Proprotein convertase

= Discovery of Prohormone Convertases =

The phenomenon of prohormone conversion was discovered by Donald F. Steiner while examining the biosynthesis of insulin [Steiner DF, Cunningham D, Spigelman L, Aten B 1967 Insulin biosynthesis: evidence for a precursor. Science (New York, NY 157:697-700] in 1967. At the same time, while conducting chemical sequencing of β-lipotrophic hormone (βLPH) with sheep pituitary glands Dr. Michel Chretien determined that the sequence of another hormone, Melanocyte-stimulating hormone ( βMSH) [Chretien M, Li CH 1967 Isolation, purification, and characterization of gamma-lipotropic hormone from sheep pituitary glands. Canadian journal of biochemistry 45:1163-1174] . This was the chemical evidence, at the level of primary protein sequence that peptide hormones could be found within larger protein molecules. The identity of the responsible enzymes was not clear for decades. In 1984, David Julius, working in the laboratory of Jeremy Thorner, identified the product of the Kex2 gene as responsible for processing of the alpha factor mating pheromone. Robert Fuller, working with Thorner, identified the partial sequence of the Kex2-homologous Furin gene in 1989. In 1990 human Kex2-homologous genes were cloned by the Steiner group, Nabil Seidah and co-workers, Wim J.M. van de Ven and co-workers, Yukio Ikehara and co-workers, Randal Kaufman and co-workers, Gary Thomas and co-workers, and Kazuhisa Nakayama and co-workers.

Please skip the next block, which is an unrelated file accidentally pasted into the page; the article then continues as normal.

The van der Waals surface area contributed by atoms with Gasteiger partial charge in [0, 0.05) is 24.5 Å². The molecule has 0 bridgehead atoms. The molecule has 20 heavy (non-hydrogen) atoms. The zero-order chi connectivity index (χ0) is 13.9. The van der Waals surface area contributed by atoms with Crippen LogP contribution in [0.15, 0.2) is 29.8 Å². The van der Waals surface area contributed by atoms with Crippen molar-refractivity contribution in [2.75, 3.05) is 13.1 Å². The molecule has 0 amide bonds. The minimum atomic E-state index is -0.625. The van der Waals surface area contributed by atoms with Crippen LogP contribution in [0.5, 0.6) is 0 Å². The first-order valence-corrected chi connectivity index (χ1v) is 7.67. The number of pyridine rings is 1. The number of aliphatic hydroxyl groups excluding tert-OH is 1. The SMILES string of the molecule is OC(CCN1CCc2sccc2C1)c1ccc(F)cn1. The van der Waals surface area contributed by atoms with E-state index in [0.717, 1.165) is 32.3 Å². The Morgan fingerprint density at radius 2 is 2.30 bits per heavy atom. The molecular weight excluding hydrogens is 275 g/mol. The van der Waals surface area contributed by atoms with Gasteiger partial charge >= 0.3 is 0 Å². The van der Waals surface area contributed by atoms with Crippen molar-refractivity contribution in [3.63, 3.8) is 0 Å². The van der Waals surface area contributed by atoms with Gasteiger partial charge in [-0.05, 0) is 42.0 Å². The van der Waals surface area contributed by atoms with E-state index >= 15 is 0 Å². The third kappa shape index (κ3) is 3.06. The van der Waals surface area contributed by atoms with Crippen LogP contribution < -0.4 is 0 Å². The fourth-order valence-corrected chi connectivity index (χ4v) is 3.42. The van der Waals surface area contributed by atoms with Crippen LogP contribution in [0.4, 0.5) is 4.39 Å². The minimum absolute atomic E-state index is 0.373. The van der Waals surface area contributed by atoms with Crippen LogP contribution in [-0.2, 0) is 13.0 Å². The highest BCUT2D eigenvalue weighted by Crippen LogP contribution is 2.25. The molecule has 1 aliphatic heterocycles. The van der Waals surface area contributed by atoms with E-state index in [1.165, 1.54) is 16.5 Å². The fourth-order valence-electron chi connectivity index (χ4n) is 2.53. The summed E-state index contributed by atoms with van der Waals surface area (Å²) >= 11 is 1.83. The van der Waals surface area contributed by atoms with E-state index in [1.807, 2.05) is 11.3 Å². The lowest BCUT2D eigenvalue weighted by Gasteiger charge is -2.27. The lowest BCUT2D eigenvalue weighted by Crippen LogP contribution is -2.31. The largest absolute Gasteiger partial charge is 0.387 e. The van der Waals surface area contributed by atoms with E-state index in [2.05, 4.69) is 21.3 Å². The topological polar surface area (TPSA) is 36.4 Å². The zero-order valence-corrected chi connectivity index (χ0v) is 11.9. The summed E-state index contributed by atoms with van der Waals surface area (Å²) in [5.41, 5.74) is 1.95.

Biochemical and Structural Characterization of Kex2-Related Prohormone Convertases

Kex2 was first purified and characterized by Charles Brenner and Robert Fuller in 1992. The Kex2 crystal structure was solved by a group led by Dagmar Ringe, Robert Fuller and Gregory Petsko. That of Furin was determined by a group led by Manual Than and Wolfram Bode. The key features of Kex2 and Furin are a subtilisin-related catalytic domain, a specificity pocket that requires the amino acid amino terminal to the scissile bond to be arginine for rapid acylation, and a P-domain carboxy-terminal to the subtilisin domain, which is required for biosynthesis.

PCSK subtypes

To date there are 9 PCSKs with varying functions and tissue distributions [Seidah NG, Chretien M. Proprotein and prohormone convertases: a family of subtilases generating diverse bioactive polypeptides. Brain research 1999;848:45-62.] . Often, due to similar times of discovery from different groups the same PCSKs have aquired multiple names. In an attempt to alleviate confusion, there is a trend towards using the PCSK prefix with the appropriate number suffix [Martin Fugere, Robert Day, Cutting back on pro-protein convertases: the latest approaches to pharmacological inhibition, Trends in Pharmacological SciencesVolume 26, Issue 6, , June 2005, Pages 294-301.] .


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